Who appointed this person Reality Czar? He can "meaningfully refer" to people he doesn't like or understand any way he likes, and I will meaningfully refer to him as an asshole.

"'Reality' is the temporary resultant of continuous struggles between rival gangs of programmers." - Robert Anton Wilson
posted by thescientificmethhead at 11:43 AM on July 29, 2011 [1 favorite]


but it wasn't a reality - it was a simulacrum of a reality

absolutely. but it also allowed the country to do things like build the Interstate Highway system.

I think we've (the US) flown apart to an extent that we can't in the large, do anything significant that might need doing. Like, say, have universal health care, or rational foreign policy.
posted by artlung at 11:50 AM on July 29, 2011


absolutely. but it also allowed the country to do things like build the Interstate Highway system.
The interstate highway system got built because the rich and powerful (who were not as rich and powerful as they are today) thought it would make them more money, so they were for it. GM and ford had been pushing the idea for decades. "Build roads so the people we sell cars too can drive on them."

But Healthcare doesn't help the rich and powerful, it hurts those who work in the Healthcare industry, bu lowering their economic rents. Highspeed rail might make people's lives more convenient, but it won't make the already rich any richer. In fact, it will require tax hikes, which the rich don't want.

It has nothing to do with a misunderstanding of reality, and everything to do that, given reality as it actually is, those things will negatively impact some people who currently wield a disproportionate amount of power.
posted by delmoi at 12:27 PM on July 29, 2011 [4 favorites]


There is one sane method of exposing people to similar data when making decisions, Zozo, namely Deliberative democracy.

You might for example replace the president's veto by instead holding a large jury trial, say 200+ jurors. Jurors are randomly selected from the voting population. You avoid jury selection by using a jury large enough for statistical significance all by itself.

The president and any 5% of the legislature may send an advocate to argue for, against, or for modifying the law. Independent public interest groups may apply to send advocates with very limited time. Also, the president has the right to deliver speech if she so chooses. All the resulting debates are public video & text records that heavily influence the courts interpretation of the law.

As I understand it, there is a significant shift towards the 'non-stupid position' after people witness a debate, meaning you get less stupid laws. You can also more easily cut 'pork barrel' spending by approving the law with said items removed and returning it to congress. Your courts are forced to read the law more the way the jurors understood it. The laws themselves are more legitimate all around. And your junior politicians build a name form themselves by working as advocates trying to communicate detailed issues with ordinary people.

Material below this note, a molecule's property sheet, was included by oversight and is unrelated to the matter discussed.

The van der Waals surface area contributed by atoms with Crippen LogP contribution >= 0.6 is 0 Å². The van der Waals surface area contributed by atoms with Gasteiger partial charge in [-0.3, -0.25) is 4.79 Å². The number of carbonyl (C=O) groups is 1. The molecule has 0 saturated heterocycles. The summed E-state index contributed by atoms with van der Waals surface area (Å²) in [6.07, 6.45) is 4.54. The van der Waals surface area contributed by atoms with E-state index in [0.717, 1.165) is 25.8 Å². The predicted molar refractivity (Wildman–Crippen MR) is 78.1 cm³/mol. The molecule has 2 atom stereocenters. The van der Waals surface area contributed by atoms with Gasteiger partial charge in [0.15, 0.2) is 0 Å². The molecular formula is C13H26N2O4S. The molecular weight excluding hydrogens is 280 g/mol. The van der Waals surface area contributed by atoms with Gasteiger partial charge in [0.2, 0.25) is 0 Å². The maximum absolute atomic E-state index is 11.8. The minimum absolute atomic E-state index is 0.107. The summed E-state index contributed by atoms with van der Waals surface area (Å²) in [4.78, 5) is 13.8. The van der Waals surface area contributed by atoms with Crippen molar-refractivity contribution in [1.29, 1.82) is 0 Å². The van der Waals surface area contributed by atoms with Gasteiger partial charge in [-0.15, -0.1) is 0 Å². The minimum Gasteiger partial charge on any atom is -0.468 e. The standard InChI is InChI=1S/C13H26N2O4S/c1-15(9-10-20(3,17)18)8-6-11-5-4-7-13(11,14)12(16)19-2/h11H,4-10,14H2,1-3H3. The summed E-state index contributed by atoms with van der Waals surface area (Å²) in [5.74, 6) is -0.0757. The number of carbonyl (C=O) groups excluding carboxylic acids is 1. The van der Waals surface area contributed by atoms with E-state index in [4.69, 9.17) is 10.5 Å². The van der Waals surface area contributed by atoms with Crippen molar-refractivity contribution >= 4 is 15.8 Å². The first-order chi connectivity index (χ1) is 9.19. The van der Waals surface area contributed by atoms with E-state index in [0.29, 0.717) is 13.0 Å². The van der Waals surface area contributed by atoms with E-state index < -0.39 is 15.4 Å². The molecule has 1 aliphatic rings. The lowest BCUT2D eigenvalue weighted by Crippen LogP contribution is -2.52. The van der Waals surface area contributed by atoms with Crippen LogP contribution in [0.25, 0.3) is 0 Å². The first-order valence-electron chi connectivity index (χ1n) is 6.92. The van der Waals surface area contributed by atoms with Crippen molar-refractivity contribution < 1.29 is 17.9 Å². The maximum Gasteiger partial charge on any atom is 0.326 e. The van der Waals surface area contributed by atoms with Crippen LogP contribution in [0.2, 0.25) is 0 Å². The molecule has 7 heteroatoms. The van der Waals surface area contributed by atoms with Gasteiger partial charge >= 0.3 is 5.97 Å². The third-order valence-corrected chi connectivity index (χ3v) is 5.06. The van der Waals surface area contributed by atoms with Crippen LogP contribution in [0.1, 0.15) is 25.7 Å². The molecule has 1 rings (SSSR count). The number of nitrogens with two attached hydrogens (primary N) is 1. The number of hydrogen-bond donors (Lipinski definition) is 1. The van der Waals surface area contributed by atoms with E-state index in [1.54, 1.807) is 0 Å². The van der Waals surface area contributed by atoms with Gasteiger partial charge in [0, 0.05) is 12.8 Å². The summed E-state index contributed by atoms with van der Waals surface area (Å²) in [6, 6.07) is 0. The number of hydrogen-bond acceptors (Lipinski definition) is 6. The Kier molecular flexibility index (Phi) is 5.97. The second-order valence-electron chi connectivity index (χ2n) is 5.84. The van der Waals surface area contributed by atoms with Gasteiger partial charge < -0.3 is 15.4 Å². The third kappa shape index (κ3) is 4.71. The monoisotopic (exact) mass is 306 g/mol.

posted by jeffburdges at 12:27 PM on July 29, 2011 [4 favorites]


So maybe what we have today are not problems, but meta-problems.

I've been having meta-problems ever since I started going to meetups.
posted by Jon_Evil at 2:04 PM on July 29, 2011


I'm buying the Deliberative Democracy thing - where do we sign up?

It would be cool if people ("we"?) could convince one jurisdiction in the world to convert to a deliberative government for a year. Maybe ten years. It would be a grand experiment - we'd supply the computers and network infrastructure (or whatever) to make it work, and they would commit to making most or all of their decisions this way. We'd watch their progress on DD-Span, and learn from it. Then, at the end, we'd buy every man, woman and child and ice cream and thank them for their participation.

Sort of like NASA, we'd try to land man on a new political planet. And we'd all benefit from the the technology spin-offs!

Or it could all just be a pipe-dream because Delmoi's disproportionate power-wielders wouldn't allow it.
posted by sneebler at 2:07 PM on July 29, 2011 [1 favorite]


Prof. Christian List (LSE) has some interesting articles on Deliberative Democracy.

Another interesting question : How do you run a corporation by deliberative polls? You might require that randomly selecting representative groups of stockholders view outside opinions and submit comments on votes proposed by the board or something.
posted by jeffburdges at 2:17 PM on July 29, 2011 [1 favorite]


"It is accepted as democratic when public offices are allocated by lot; and as oligarchic when they are filled by election."
- Aristotle
posted by dragonsi55 at 2:26 PM on July 29, 2011 [3 favorites]


This pretty much says the same thing as Bill Rees has been saying for a couple years now in his post-rationalist critique of environmental advocacy. I can't find anything in print right now, but to paraphrase, the failures of rational, scientific accounts to convince even a majority of the population that global warming is a serious issue is representative of a greater trend whereby media proliferation is strengthening psychological phenomenon such as system justification. As a species, we are not acting rationally; in fact we are less rational than ever, and becoming increasingly less so. For progressive activism to survive, it must recognize this obstacle and find ways of working around it.

I think the military theory lens is extremely useful in strategizing, here. If the reality insurgents are 4GW, we better go to 5...
posted by mek at 2:42 PM on July 29, 2011 [1 favorite]


This is part of the reason why voting is always such a let down - you mark your piece of paper and walk out and feel cheated, somehow, of the promised connection with the Other world.

Is it any wonder that we don’t, really, expect anything to ever come of the political process?